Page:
Last year around this time, I was driving Nadia to preschool in the morning. As we drove down Main Street here in our little town, I couldn’t help but notice a large group of people standing in a line outside of The Epic Center that is run by the Swanton Alliance Church. I was curious to see what was going on because… well, it had to be something good to get that many people to stand in line in the cold waiting for the doors to open, right? A concert maybe? Nah, it’s only 8:30 in the morning.
I did the rubber-necking thing and turned to look as I drove by, but when I saw what the “event” was, I nearly started crying. My expectations for something “cool” were shattered by the reality of real-life circumstances.
All of those people were standing in the frigid cold, on display for all of my fellow rubber-necker’s because they needed clothes.
The event was for free clothes.
Let me be clear that I’ve never considered myself to be “rich” in the sense of the United States of America’s definition of the word. I’m a thrift store shopper- when it’s time for Nadia to get new clothes because she’s outgrown her old ones, we first go to the thrift store to find some things & then whatever is missing from her wardrobe gets purchased as cheaply as possible elsewhere. And I, myself, have half a closet full of great finds I’ve picked up from the thrift store, too. I happily live on a budget, although I didn’t always evaluate whether or not something was a “want” or a “need.” I’m still working at that, but I’ve gotten better. But in that moment it hit me that compared to most people in the WORLD (& many in my own little community), I am rich.
We’re in a boat load of debt from house repairs. So much that it almost gives us panic attacks if we dwell on it too much…. but we’ve never had to worry about what meal we’ll eat next or if we’ll have clothes on our back. And to get really honest, if I had to stand in line outside on a cold morning and have cars driving past looking at me knowing that I needed clothes, my pride would kick in, and I’d try to find another way. I don’t know what that says about my character, but it’s simply the truth. I admire those people that don’t let pride get in the way of their very real needs. There’s truly nothing to be ashamed of… and thankfully there are organizations and charities that will provide for those who need it.
That happened last year, and a year later, I saw the same thing. The same event. The only difference is I saw the signs advertising it on the building last week, so this morning I made a conscious effort to not turn and stare. People don’t need that. But the one thing I DID notice this year gave me a new perspective. While I was at the stop sign on the corner, I saw there were once again many people crowded around that door, but instead of them looking ashamed or frustrated like I would imagine, they looked grateful. Not angry that they had to be there. Not bitter because their lives aren’t as easy as some other people’s… But thankful to be invited to a place that will joyfully fill in the gaps where they need it.
The heart behind my gratitude journals is this- we ALL have things to be thankful for, and I’ve found that by slowing down for just a few short minutes each day and physically writing out the things that bring me joy, my perspective shifts from the things I don’t have (or the things I want) to everything I’m already blessed with. It gives me one more moment in my day to say “Thanks, God” and one more way I can use what I have to bless others and shine that light into their lives. For me, it’s not enough to merely think about those things, because with the hustle and bustle of life they’ll be forgotten rather quickly. So by writing them down, just a few each day, it keeps me fueled with gratitude & gives me a book to look back on and smile about.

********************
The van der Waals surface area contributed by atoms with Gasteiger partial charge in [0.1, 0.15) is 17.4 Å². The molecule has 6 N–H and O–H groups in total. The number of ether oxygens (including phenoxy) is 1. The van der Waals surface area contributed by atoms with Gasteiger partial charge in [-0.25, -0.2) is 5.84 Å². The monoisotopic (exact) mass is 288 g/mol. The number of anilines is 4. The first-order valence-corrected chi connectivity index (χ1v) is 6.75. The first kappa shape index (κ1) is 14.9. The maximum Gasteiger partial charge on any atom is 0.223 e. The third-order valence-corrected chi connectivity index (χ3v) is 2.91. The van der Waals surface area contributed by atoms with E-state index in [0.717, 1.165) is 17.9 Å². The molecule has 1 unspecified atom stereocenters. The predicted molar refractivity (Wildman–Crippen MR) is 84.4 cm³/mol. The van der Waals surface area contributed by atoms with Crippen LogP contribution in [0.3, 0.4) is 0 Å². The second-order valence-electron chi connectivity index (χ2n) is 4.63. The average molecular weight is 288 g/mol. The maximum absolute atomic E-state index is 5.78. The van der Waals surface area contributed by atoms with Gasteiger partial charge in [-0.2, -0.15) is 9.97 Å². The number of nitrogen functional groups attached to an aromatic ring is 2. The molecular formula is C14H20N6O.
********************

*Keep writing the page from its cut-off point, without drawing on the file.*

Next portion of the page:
The pages are laid out as follows:
-Inspiration For the Day: (think of this as a place to write out a quote, scripture verse, or inspirational story about something you’ve seen… like mine would say something like “remember the joy at The Epic Center this morning”)
-Today I’m Grateful For: This is where you would write out… you guessed it… your gratitudes. 🙂
-I Took Care of Myself By: This section is important, too… We can’t effectively take care of others unless we are well taken care of, too. As a mom, I’ve learned this the hard way. Living day after day with a newborn…unshowered, hungry because I’m the last to eat, disheveled, in serious need of a haircut, so tired that I don’t even have the energy to cry out all the tears I want to cry. Yeah, you know. 😉 My mama always told me during that time, “Marybeth, you have to take care of yourself, too!” But I always felt guilty if I did… So if this is you, I’m going to just say it- STOP. SHOWER. Put your baby in a dang swing where you can see them & SHOWER. Fix your hair. Put on some makeup. EAT. And if your child is older, by all means read a book for 20 minutes while the TV babysits them, paint your nails (or better yet, put on some Jamberry wraps- haha!), exercise and work up a good sweat so you feel stronger & healthier… And then write it down in your book.
-Now I Feel: This little spot with the smiley faces that you can pick seems silly- and it is- but it’s also important. Cause once you do something good for yourself & you feel great, you’re going to need that reminder that it was worth it. 😀
There are 100 pages in each hand-bound book, and I hope each and every page will add a little joy into your lives. You can find them here. And, as always, proceeds from each journal will go towards a cause that will bring hope to those that need it most.
Cause despite our circumstances & our bad days, there is always, always, something to be thankful for.